Starlux Airlines is delaying its flights to Cebu until July 2020. Flights were due to begin in April, but the Philippine government’s travel bans have rendered this unworkable.
A report in Focus Taiwan has picked up on a social media posting by Starlux Airlines. In an effort to contain the spread of coronavirus, the Philippines government banned incoming Taiwanese visitors effective 10 February 2020.
This makes it fairly difficult for an airline based in Taipei.
Cebu flights pushed back to July
The announcement by Starlux, originally posted in Mandarin, notes that inaugurating a new flight isn’t easy and the prevention of disease requires everyone to work together. The flights between Taipei and Cebu are now set to begin on 1 July 2020. Starlux is offering full refunds to affected passengers.
The flights to Cebu were only announced last month and is a setback for the freshly minted premium airline that is swimming against the aviation tide.
While low-cost carriers are popping everywhere in Asia, it’s not often you see a new premium airline rolled out. Flights began in January from Taipei to Da Nang, Macau, and Penang.
Starlux says coronavirus impact small, events suggest otherwise
Starlux says the impact of the coronavirus on its existing flights is “relatively small.” That’s disingenuous considering Starlux flights between Taipei and Macau are suspended until the end of March 2020.
There have also been problems with the Da Nang flights. On 1 February 2020, Vietnamese authorities refused to accept a flight carrying 167 passengers. After negotiations, that ban was later lifted but it caused a significant delay.
An employee checklist to contain the threat
Starlux has also posted online what looks like a checklist of procedures for Starlux employees in a bid to minimize the coronavirus threat. They are asking all frontline staff to keep an eye on passengers and fellow employees. Starlux notes everyone is responsible for disease prevention.
UV lighting is being used as a disinfecting agent in aircraft cabins, ground vehicles, and airports. Consumables such as headphones, blankets and magazines are being disinfected with UV lighting and/or scrubbing with alcohol solutions.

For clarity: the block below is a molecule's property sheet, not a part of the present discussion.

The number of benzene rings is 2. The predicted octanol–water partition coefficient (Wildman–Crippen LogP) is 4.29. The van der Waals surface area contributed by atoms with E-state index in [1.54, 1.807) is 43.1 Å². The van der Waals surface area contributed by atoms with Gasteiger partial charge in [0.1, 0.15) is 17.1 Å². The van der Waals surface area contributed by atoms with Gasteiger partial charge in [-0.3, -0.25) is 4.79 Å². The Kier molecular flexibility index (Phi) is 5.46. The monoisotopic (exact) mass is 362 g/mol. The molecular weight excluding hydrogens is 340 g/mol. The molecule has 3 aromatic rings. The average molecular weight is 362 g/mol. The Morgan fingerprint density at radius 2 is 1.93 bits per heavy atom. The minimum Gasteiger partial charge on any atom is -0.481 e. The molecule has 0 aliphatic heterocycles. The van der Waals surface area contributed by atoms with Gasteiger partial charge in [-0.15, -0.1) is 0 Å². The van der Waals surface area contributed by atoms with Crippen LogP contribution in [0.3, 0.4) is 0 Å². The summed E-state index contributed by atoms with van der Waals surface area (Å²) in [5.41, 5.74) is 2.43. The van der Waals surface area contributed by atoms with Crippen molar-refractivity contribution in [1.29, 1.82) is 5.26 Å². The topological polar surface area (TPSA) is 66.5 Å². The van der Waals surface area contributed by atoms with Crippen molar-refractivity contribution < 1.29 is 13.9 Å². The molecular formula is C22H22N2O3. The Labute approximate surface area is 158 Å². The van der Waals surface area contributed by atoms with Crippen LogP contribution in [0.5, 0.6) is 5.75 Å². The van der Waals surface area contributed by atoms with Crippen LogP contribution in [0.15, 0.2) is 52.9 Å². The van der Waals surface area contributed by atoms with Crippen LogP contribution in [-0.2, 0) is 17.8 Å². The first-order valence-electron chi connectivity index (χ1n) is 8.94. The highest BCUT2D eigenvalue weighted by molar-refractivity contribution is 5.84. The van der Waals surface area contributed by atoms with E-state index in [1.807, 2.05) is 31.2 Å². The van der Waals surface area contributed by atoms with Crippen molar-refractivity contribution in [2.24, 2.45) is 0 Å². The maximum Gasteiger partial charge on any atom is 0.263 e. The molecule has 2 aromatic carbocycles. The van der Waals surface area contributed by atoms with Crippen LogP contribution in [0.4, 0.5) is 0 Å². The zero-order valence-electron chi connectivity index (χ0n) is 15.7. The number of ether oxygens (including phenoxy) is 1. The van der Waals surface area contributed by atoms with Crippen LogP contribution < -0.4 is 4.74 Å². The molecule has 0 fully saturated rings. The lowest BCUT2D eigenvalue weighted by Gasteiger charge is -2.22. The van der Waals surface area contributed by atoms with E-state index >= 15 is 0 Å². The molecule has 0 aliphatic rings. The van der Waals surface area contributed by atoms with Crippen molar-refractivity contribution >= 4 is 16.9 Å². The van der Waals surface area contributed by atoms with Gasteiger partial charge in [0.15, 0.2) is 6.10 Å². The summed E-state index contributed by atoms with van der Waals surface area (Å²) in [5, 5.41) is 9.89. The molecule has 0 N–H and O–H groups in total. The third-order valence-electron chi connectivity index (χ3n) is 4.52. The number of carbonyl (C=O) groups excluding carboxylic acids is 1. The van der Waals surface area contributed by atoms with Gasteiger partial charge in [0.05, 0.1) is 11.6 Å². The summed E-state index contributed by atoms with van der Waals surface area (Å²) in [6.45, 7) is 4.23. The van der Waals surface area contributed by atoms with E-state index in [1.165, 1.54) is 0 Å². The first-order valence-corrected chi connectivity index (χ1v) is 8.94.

Special attention is being paid to on-board meals, tray tables, utensils, crockery and glassware. All are being sterilized and this is being monitored daily.
A setback for the airline
The new airline has enjoyed a wave of positive publicity, adroitly masterminded by CEO Chang Kuo-wei, a disaffected offspring of the founding family of EVA Airways. A viral outbreak doesn’t fit into the good news narrative.
But the impact can hardly be “relatively small.” Coronavirus is crippling aviation in Asia. Traffic between China and South Korea has dropped 54% since the outbreak. Starlux’s suspended Macau services are contributing to that figure.
Benchmarking against SARS
The 2003 SARS outbreak is a commonly used benchmark when trying to assess the impact the 2020 outbreak might have on airlines.
At the height of the SARS outbreak, revenue per passenger kilometer among Asian airlines fell by 35%. Over the course of 2003, passenger traffic in Asia dropped 8% and Asian airlines lost an estimated USD$6 billion in revenues.
Right now, in the midst of the coronavirus outbreak, there are lots of unknowns for the aviation industry. Has the outbreak peaked? If not, when? When will governments start lifting travel restrictions?
Whether they admit it or not, these factors are surely taking some of the gloss off the glossy Starlux start-up. If this outbreak keeps on, deferring the flights to Cebu might be one of Starlux’s lesser problems to deal with.